Deaf Brain Processes Touch Differently
According to the National Institutes of Health, "people who are born deaf process the sense of touch differently than people who are born with normal hearing."
"This research shows how the brain is capable of rewiring in dramatic ways," said James F. Battey, Jr., director of the NIDCD. "This will be of great interest to other researchers who are studying multisensory processing in the brain."
The study is published in the July 11 online issue of The Journal of Neuroscience.
According to a release, "there are several ways the finding may help deaf people. For example, if touch and vision interact more in the deaf, touch could be used to help deaf students learn math or reading. The finding also has the potential to help clinicians improve the quality of hearing after cochlear implants, especially among congenitally deaf children who are implanted after the ages of 3 or 4. These children, who have lacked auditory input since birth, may struggle with comprehension and speech because their auditory cortex has taken on the processing of other senses, such as touch and vision. These changes may make it more challenging for the auditory cortex to recover auditory processing function after cochlear implantation. Being able to measure how much the auditory cortex has been taken over by other sensory processing could offer doctors insights into the kinds of intervention programs that would help the brain retrain and devote more capacity to auditory processing."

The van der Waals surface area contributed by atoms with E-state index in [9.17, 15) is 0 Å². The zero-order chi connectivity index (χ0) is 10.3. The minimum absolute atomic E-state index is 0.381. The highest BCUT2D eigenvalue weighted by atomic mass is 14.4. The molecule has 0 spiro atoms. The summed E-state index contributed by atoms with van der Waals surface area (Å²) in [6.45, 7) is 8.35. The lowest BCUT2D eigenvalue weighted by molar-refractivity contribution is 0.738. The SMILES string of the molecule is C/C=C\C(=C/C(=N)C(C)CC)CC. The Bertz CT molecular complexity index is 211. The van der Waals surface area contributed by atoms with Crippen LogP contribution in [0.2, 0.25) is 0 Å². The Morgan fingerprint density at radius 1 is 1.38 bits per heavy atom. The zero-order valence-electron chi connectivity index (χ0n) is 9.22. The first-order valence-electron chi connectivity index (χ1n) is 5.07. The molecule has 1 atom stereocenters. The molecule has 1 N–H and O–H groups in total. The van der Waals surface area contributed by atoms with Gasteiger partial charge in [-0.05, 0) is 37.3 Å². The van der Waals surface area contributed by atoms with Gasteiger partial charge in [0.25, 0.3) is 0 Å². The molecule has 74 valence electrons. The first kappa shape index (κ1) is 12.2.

"We designed this study because we thought that touch and vision might have stronger interactions in the auditory cortices of deaf people," said Christina Karns, research associate in the Brain Development Lab at the University of Oregon. "As it turns out, the primary auditory cortex in people who are profoundly deaf focuses on touch, even more than vision, in our experiment."
Researchers developed a unique apparatus that could be worn like headphones while subjects were in MRI scanner.